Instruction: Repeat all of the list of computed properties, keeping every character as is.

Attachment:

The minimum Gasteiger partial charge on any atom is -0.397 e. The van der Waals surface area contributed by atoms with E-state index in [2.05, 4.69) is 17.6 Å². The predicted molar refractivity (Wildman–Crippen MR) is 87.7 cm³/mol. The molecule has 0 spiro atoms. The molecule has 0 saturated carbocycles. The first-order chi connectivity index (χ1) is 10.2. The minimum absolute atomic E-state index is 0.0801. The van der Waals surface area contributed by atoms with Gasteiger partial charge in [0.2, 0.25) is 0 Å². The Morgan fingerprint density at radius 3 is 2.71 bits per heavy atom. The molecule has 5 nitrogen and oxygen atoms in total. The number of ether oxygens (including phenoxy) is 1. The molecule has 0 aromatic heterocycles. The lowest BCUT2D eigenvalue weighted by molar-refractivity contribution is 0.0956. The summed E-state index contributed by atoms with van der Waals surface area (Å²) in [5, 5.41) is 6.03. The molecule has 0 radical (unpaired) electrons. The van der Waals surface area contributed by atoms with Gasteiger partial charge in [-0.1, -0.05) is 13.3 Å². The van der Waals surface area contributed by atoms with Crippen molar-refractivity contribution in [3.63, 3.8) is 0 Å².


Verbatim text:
The minimum Gasteiger partial charge on any atom is -0.397 e. The van der Waals surface area contributed by atoms with E-state index in [2.05, 4.69) is 17.6 Å². The predicted molar refractivity (Wildman–Crippen MR) is 87.7 cm³/mol. The molecule has 0 spiro atoms. The molecule has 0 saturated carbocycles. The first-order chi connectivity index (χ1) is 10.2. The minimum absolute atomic E-state index is 0.0801. The van der Waals surface area contributed by atoms with Gasteiger partial charge in [0.2, 0.25) is 0 Å². The Morgan fingerprint density at radius 3 is 2.71 bits per heavy atom. The molecule has 5 nitrogen and oxygen atoms in total. The number of ether oxygens (including phenoxy) is 1. The molecule has 0 aromatic heterocycles. The lowest BCUT2D eigenvalue weighted by molar-refractivity contribution is 0.0956. The summed E-state index contributed by atoms with van der Waals surface area (Å²) in [5, 5.41) is 6.03. The molecule has 0 radical (unpaired) electrons. The van der Waals surface area contributed by atoms with Gasteiger partial charge in [-0.1, -0.05) is 13.3 Å². The van der Waals surface area contributed by atoms with Crippen molar-refractivity contribution in [3.63, 3.8) is 0 Å².